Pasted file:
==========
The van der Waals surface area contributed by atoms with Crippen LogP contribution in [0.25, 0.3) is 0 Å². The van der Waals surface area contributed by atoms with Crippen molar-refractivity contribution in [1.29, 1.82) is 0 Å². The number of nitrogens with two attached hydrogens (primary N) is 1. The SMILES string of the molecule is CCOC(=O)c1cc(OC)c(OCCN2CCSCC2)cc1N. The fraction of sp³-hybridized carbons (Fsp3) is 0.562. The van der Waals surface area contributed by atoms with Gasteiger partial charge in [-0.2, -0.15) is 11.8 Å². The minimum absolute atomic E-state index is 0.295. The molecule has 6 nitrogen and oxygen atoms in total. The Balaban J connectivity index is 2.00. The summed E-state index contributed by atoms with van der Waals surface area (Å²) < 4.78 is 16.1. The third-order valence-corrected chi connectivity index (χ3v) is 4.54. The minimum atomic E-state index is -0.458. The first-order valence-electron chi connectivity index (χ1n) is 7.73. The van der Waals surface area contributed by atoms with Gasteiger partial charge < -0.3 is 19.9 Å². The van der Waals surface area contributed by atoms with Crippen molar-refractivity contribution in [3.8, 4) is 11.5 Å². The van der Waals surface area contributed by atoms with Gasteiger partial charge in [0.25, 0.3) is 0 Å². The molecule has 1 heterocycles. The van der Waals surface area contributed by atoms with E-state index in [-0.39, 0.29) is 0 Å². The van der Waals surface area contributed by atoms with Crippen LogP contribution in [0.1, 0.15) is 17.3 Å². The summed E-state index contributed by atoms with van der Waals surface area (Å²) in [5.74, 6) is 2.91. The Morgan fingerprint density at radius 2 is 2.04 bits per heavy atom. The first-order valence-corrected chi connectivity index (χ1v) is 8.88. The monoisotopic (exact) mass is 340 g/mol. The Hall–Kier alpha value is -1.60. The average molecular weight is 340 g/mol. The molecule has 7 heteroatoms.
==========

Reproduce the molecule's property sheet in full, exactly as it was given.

The van der Waals surface area contributed by atoms with Crippen LogP contribution in [0.25, 0.3) is 0 Å². The van der Waals surface area contributed by atoms with Crippen molar-refractivity contribution in [1.29, 1.82) is 0 Å². The number of nitrogens with two attached hydrogens (primary N) is 1. The SMILES string of the molecule is CCOC(=O)c1cc(OC)c(OCCN2CCSCC2)cc1N. The fraction of sp³-hybridized carbons (Fsp3) is 0.562. The van der Waals surface area contributed by atoms with Gasteiger partial charge in [-0.2, -0.15) is 11.8 Å². The minimum absolute atomic E-state index is 0.295. The molecule has 6 nitrogen and oxygen atoms in total. The Balaban J connectivity index is 2.00. The summed E-state index contributed by atoms with van der Waals surface area (Å²) < 4.78 is 16.1. The third-order valence-corrected chi connectivity index (χ3v) is 4.54. The minimum atomic E-state index is -0.458. The first-order valence-electron chi connectivity index (χ1n) is 7.73. The van der Waals surface area contributed by atoms with Gasteiger partial charge < -0.3 is 19.9 Å². The van der Waals surface area contributed by atoms with Crippen molar-refractivity contribution in [3.8, 4) is 11.5 Å². The van der Waals surface area contributed by atoms with Gasteiger partial charge in [0.25, 0.3) is 0 Å². The molecule has 1 heterocycles. The van der Waals surface area contributed by atoms with E-state index in [-0.39, 0.29) is 0 Å². The van der Waals surface area contributed by atoms with Crippen LogP contribution in [0.1, 0.15) is 17.3 Å². The summed E-state index contributed by atoms with van der Waals surface area (Å²) in [5.74, 6) is 2.91. The Morgan fingerprint density at radius 2 is 2.04 bits per heavy atom. The first-order valence-corrected chi connectivity index (χ1v) is 8.88. The monoisotopic (exact) mass is 340 g/mol. The Hall–Kier alpha value is -1.60. The average molecular weight is 340 g/mol. The molecule has 7 heteroatoms.